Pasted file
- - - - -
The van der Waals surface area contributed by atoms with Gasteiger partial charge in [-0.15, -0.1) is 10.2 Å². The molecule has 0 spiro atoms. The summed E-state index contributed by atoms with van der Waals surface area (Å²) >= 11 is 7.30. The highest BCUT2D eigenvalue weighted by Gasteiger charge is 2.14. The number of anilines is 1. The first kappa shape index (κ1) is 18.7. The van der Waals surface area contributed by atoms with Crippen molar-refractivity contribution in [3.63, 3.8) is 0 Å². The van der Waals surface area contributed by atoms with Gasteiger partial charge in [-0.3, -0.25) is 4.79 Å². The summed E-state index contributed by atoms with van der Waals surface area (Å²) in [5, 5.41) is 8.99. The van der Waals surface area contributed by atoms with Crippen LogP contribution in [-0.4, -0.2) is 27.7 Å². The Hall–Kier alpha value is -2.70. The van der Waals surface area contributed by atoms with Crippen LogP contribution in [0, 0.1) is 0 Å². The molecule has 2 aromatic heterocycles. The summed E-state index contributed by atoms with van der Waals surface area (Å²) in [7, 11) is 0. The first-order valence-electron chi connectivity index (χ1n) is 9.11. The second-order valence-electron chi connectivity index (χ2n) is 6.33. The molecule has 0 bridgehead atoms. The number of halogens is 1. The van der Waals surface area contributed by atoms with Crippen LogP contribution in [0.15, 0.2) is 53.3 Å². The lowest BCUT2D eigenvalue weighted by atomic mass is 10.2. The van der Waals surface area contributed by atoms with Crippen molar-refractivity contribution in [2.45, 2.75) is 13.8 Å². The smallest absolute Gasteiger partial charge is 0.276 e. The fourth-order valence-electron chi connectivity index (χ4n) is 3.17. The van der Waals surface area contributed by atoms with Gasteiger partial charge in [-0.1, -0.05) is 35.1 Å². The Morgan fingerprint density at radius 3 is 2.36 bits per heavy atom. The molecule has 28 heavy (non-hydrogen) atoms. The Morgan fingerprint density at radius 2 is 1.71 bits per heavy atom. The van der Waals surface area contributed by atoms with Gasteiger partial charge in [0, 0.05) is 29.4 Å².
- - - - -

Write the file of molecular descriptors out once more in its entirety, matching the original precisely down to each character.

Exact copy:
The van der Waals surface area contributed by atoms with Gasteiger partial charge in [-0.15, -0.1) is 10.2 Å². The molecule has 0 spiro atoms. The summed E-state index contributed by atoms with van der Waals surface area (Å²) >= 11 is 7.30. The highest BCUT2D eigenvalue weighted by Gasteiger charge is 2.14. The number of anilines is 1. The first kappa shape index (κ1) is 18.7. The van der Waals surface area contributed by atoms with Crippen molar-refractivity contribution in [3.63, 3.8) is 0 Å². The van der Waals surface area contributed by atoms with Gasteiger partial charge in [-0.3, -0.25) is 4.79 Å². The summed E-state index contributed by atoms with van der Waals surface area (Å²) in [5, 5.41) is 8.99. The van der Waals surface area contributed by atoms with Crippen LogP contribution in [-0.4, -0.2) is 27.7 Å². The Hall–Kier alpha value is -2.70. The van der Waals surface area contributed by atoms with Crippen LogP contribution in [0, 0.1) is 0 Å². The molecule has 2 aromatic heterocycles. The summed E-state index contributed by atoms with van der Waals surface area (Å²) in [7, 11) is 0. The first-order valence-electron chi connectivity index (χ1n) is 9.11. The second-order valence-electron chi connectivity index (χ2n) is 6.33. The molecule has 0 bridgehead atoms. The number of halogens is 1. The van der Waals surface area contributed by atoms with Crippen LogP contribution in [0.15, 0.2) is 53.3 Å². The lowest BCUT2D eigenvalue weighted by atomic mass is 10.2. The van der Waals surface area contributed by atoms with Crippen molar-refractivity contribution in [2.45, 2.75) is 13.8 Å². The smallest absolute Gasteiger partial charge is 0.276 e. The fourth-order valence-electron chi connectivity index (χ4n) is 3.17. The van der Waals surface area contributed by atoms with Gasteiger partial charge in [-0.1, -0.05) is 35.1 Å². The Morgan fingerprint density at radius 3 is 2.36 bits per heavy atom. The molecule has 28 heavy (non-hydrogen) atoms. The Morgan fingerprint density at radius 2 is 1.71 bits per heavy atom. The van der Waals surface area contributed by atoms with Gasteiger partial charge in [0, 0.05) is 29.4 Å².